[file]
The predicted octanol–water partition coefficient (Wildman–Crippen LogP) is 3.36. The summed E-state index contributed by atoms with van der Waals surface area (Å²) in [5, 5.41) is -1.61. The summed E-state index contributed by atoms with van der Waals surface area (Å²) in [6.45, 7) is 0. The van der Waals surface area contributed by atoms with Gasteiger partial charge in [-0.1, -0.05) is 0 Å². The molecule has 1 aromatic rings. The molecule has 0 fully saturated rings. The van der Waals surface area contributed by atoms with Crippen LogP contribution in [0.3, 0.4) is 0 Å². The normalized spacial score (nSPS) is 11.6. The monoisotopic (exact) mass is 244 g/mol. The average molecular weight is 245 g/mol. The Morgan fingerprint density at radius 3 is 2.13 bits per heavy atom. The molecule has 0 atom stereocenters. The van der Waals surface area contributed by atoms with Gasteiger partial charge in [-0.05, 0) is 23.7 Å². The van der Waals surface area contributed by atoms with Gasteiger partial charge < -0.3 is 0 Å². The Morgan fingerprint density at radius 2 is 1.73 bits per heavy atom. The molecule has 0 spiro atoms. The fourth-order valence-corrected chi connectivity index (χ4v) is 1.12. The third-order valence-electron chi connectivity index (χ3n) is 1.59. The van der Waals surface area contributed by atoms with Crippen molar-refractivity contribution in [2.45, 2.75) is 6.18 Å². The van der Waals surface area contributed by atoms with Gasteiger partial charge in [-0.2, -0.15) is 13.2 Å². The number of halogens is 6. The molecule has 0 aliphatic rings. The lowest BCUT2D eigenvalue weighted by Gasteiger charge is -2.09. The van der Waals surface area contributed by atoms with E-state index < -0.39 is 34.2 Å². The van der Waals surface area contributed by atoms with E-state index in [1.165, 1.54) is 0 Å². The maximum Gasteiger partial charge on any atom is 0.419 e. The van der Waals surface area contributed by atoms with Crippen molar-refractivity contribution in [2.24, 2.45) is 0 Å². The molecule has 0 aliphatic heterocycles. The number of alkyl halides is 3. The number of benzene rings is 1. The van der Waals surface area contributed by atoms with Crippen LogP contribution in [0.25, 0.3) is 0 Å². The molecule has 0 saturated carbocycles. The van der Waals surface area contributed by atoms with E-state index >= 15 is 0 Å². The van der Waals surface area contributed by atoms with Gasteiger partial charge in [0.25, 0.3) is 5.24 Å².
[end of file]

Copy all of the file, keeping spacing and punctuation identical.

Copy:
The predicted octanol–water partition coefficient (Wildman–Crippen LogP) is 3.36. The summed E-state index contributed by atoms with van der Waals surface area (Å²) in [5, 5.41) is -1.61. The summed E-state index contributed by atoms with van der Waals surface area (Å²) in [6.45, 7) is 0. The van der Waals surface area contributed by atoms with Gasteiger partial charge in [-0.1, -0.05) is 0 Å². The molecule has 1 aromatic rings. The molecule has 0 fully saturated rings. The van der Waals surface area contributed by atoms with Crippen LogP contribution in [0.3, 0.4) is 0 Å². The normalized spacial score (nSPS) is 11.6. The monoisotopic (exact) mass is 244 g/mol. The average molecular weight is 245 g/mol. The Morgan fingerprint density at radius 3 is 2.13 bits per heavy atom. The molecule has 0 atom stereocenters. The van der Waals surface area contributed by atoms with Gasteiger partial charge in [-0.05, 0) is 23.7 Å². The van der Waals surface area contributed by atoms with Gasteiger partial charge < -0.3 is 0 Å². The Morgan fingerprint density at radius 2 is 1.73 bits per heavy atom. The molecule has 0 spiro atoms. The fourth-order valence-corrected chi connectivity index (χ4v) is 1.12. The third-order valence-electron chi connectivity index (χ3n) is 1.59. The van der Waals surface area contributed by atoms with Crippen molar-refractivity contribution in [2.45, 2.75) is 6.18 Å². The van der Waals surface area contributed by atoms with Gasteiger partial charge in [-0.2, -0.15) is 13.2 Å². The number of halogens is 6. The molecule has 0 aliphatic rings. The lowest BCUT2D eigenvalue weighted by Gasteiger charge is -2.09. The van der Waals surface area contributed by atoms with E-state index < -0.39 is 34.2 Å². The van der Waals surface area contributed by atoms with E-state index in [1.165, 1.54) is 0 Å². The maximum Gasteiger partial charge on any atom is 0.419 e. The van der Waals surface area contributed by atoms with Crippen molar-refractivity contribution in [2.24, 2.45) is 0 Å². The molecule has 0 aliphatic heterocycles. The number of alkyl halides is 3. The number of benzene rings is 1. The van der Waals surface area contributed by atoms with Crippen LogP contribution in [0.25, 0.3) is 0 Å². The molecule has 0 saturated carbocycles. The van der Waals surface area contributed by atoms with E-state index >= 15 is 0 Å². The van der Waals surface area contributed by atoms with Gasteiger partial charge in [0.25, 0.3) is 5.24 Å².